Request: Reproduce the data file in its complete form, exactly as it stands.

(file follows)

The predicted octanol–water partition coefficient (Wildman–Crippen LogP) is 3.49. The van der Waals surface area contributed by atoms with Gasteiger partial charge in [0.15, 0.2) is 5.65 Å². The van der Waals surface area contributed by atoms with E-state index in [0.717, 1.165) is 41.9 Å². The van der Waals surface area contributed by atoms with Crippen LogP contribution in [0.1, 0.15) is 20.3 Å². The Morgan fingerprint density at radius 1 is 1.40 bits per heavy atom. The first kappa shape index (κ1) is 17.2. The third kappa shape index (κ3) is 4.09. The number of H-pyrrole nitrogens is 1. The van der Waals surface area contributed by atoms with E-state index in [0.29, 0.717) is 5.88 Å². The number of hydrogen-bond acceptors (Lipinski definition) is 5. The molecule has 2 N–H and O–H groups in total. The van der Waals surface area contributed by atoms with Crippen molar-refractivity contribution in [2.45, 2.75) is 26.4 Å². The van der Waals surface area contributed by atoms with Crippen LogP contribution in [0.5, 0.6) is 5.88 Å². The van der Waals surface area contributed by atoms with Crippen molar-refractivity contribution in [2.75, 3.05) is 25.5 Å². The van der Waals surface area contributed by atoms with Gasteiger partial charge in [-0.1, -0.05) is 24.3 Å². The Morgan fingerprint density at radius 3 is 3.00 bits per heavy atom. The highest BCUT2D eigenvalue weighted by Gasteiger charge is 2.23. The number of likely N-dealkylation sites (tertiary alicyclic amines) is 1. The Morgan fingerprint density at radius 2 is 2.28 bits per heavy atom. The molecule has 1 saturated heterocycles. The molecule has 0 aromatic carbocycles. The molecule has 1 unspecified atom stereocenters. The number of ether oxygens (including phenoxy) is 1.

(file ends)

The predicted octanol–water partition coefficient (Wildman–Crippen LogP) is 3.49. The van der Waals surface area contributed by atoms with Gasteiger partial charge in [0.15, 0.2) is 5.65 Å². The van der Waals surface area contributed by atoms with E-state index in [0.717, 1.165) is 41.9 Å². The van der Waals surface area contributed by atoms with Crippen LogP contribution in [0.1, 0.15) is 20.3 Å². The Morgan fingerprint density at radius 1 is 1.40 bits per heavy atom. The first kappa shape index (κ1) is 17.2. The third kappa shape index (κ3) is 4.09. The number of H-pyrrole nitrogens is 1. The van der Waals surface area contributed by atoms with E-state index in [0.29, 0.717) is 5.88 Å². The number of hydrogen-bond acceptors (Lipinski definition) is 5. The molecule has 2 N–H and O–H groups in total. The van der Waals surface area contributed by atoms with Crippen molar-refractivity contribution in [2.45, 2.75) is 26.4 Å². The van der Waals surface area contributed by atoms with Crippen LogP contribution in [0.5, 0.6) is 5.88 Å². The van der Waals surface area contributed by atoms with Crippen molar-refractivity contribution in [2.75, 3.05) is 25.5 Å². The van der Waals surface area contributed by atoms with Gasteiger partial charge in [-0.1, -0.05) is 24.3 Å². The Morgan fingerprint density at radius 3 is 3.00 bits per heavy atom. The highest BCUT2D eigenvalue weighted by Gasteiger charge is 2.23. The number of likely N-dealkylation sites (tertiary alicyclic amines) is 1. The Morgan fingerprint density at radius 2 is 2.28 bits per heavy atom. The molecule has 1 saturated heterocycles. The molecule has 0 aromatic carbocycles. The molecule has 1 unspecified atom stereocenters. The number of ether oxygens (including phenoxy) is 1.